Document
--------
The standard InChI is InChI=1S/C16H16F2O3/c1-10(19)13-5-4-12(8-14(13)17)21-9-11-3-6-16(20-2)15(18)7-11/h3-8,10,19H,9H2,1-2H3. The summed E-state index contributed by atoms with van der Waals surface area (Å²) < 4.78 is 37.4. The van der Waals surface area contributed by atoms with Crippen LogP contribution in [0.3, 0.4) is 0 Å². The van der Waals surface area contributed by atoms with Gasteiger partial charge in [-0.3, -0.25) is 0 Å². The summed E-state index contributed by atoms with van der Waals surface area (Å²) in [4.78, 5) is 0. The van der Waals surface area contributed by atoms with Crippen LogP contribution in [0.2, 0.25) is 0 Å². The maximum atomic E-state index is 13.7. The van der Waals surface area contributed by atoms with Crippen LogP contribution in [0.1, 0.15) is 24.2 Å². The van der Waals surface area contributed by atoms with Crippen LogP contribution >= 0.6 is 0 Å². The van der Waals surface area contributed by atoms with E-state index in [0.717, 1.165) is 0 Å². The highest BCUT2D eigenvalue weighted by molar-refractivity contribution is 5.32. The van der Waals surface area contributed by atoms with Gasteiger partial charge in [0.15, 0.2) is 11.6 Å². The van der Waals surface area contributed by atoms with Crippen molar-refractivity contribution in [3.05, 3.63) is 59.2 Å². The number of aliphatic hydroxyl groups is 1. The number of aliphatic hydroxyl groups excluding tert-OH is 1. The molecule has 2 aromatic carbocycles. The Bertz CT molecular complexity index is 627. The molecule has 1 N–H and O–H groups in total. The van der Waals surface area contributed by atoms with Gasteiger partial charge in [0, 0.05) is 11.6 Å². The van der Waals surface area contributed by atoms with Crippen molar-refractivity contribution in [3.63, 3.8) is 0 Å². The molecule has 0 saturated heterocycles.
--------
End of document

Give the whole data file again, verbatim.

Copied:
The standard InChI is InChI=1S/C16H16F2O3/c1-10(19)13-5-4-12(8-14(13)17)21-9-11-3-6-16(20-2)15(18)7-11/h3-8,10,19H,9H2,1-2H3. The summed E-state index contributed by atoms with van der Waals surface area (Å²) < 4.78 is 37.4. The van der Waals surface area contributed by atoms with Crippen LogP contribution in [0.3, 0.4) is 0 Å². The van der Waals surface area contributed by atoms with Gasteiger partial charge in [-0.3, -0.25) is 0 Å². The summed E-state index contributed by atoms with van der Waals surface area (Å²) in [4.78, 5) is 0. The van der Waals surface area contributed by atoms with Crippen LogP contribution in [0.2, 0.25) is 0 Å². The maximum atomic E-state index is 13.7. The van der Waals surface area contributed by atoms with Crippen LogP contribution in [0.1, 0.15) is 24.2 Å². The van der Waals surface area contributed by atoms with Crippen LogP contribution >= 0.6 is 0 Å². The van der Waals surface area contributed by atoms with E-state index in [0.717, 1.165) is 0 Å². The highest BCUT2D eigenvalue weighted by molar-refractivity contribution is 5.32. The van der Waals surface area contributed by atoms with Gasteiger partial charge in [0.15, 0.2) is 11.6 Å². The van der Waals surface area contributed by atoms with Crippen molar-refractivity contribution in [3.05, 3.63) is 59.2 Å². The number of aliphatic hydroxyl groups is 1. The number of aliphatic hydroxyl groups excluding tert-OH is 1. The molecule has 2 aromatic carbocycles. The Bertz CT molecular complexity index is 627. The molecule has 1 N–H and O–H groups in total. The van der Waals surface area contributed by atoms with Gasteiger partial charge in [0, 0.05) is 11.6 Å². The van der Waals surface area contributed by atoms with Crippen molar-refractivity contribution in [3.63, 3.8) is 0 Å². The molecule has 0 saturated heterocycles.